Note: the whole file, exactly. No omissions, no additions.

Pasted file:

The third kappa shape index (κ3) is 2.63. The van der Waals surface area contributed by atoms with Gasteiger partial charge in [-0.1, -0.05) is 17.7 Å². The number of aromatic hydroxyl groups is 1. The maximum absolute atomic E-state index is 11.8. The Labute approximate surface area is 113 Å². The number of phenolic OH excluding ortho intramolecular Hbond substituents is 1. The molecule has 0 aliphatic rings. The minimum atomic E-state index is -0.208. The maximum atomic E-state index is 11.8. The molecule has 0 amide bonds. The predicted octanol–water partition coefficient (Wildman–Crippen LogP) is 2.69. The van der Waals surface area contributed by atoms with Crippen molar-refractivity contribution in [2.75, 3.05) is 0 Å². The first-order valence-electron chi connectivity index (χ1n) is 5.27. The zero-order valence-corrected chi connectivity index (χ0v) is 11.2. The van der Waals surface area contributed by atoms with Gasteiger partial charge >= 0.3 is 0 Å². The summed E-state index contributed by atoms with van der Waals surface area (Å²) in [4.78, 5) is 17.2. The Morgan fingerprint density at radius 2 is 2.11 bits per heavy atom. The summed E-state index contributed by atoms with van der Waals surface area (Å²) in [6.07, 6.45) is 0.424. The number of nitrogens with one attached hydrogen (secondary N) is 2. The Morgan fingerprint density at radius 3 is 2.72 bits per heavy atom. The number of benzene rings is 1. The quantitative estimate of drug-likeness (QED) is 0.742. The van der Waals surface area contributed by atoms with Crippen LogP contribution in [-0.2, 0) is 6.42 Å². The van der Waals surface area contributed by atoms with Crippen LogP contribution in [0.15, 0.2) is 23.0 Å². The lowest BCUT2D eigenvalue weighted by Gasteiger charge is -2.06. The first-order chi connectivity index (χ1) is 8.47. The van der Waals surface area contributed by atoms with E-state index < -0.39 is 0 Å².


The third kappa shape index (κ3) is 2.63. The van der Waals surface area contributed by atoms with Gasteiger partial charge in [-0.1, -0.05) is 17.7 Å². The number of aromatic hydroxyl groups is 1. The maximum absolute atomic E-state index is 11.8. The Labute approximate surface area is 113 Å². The number of phenolic OH excluding ortho intramolecular Hbond substituents is 1. The molecule has 0 aliphatic rings. The minimum atomic E-state index is -0.208. The maximum atomic E-state index is 11.8. The molecule has 0 amide bonds. The predicted octanol–water partition coefficient (Wildman–Crippen LogP) is 2.69. The van der Waals surface area contributed by atoms with Crippen molar-refractivity contribution in [2.75, 3.05) is 0 Å². The first-order valence-electron chi connectivity index (χ1n) is 5.27. The zero-order valence-corrected chi connectivity index (χ0v) is 11.2. The van der Waals surface area contributed by atoms with Gasteiger partial charge >= 0.3 is 0 Å². The summed E-state index contributed by atoms with van der Waals surface area (Å²) in [4.78, 5) is 17.2. The Morgan fingerprint density at radius 2 is 2.11 bits per heavy atom. The summed E-state index contributed by atoms with van der Waals surface area (Å²) in [6.07, 6.45) is 0.424. The number of nitrogens with one attached hydrogen (secondary N) is 2. The Morgan fingerprint density at radius 3 is 2.72 bits per heavy atom. The number of benzene rings is 1. The quantitative estimate of drug-likeness (QED) is 0.742. The van der Waals surface area contributed by atoms with Crippen LogP contribution in [-0.2, 0) is 6.42 Å². The van der Waals surface area contributed by atoms with Crippen LogP contribution in [0.15, 0.2) is 23.0 Å². The lowest BCUT2D eigenvalue weighted by Gasteiger charge is -2.06. The first-order chi connectivity index (χ1) is 8.47. The van der Waals surface area contributed by atoms with E-state index < -0.39 is 0 Å².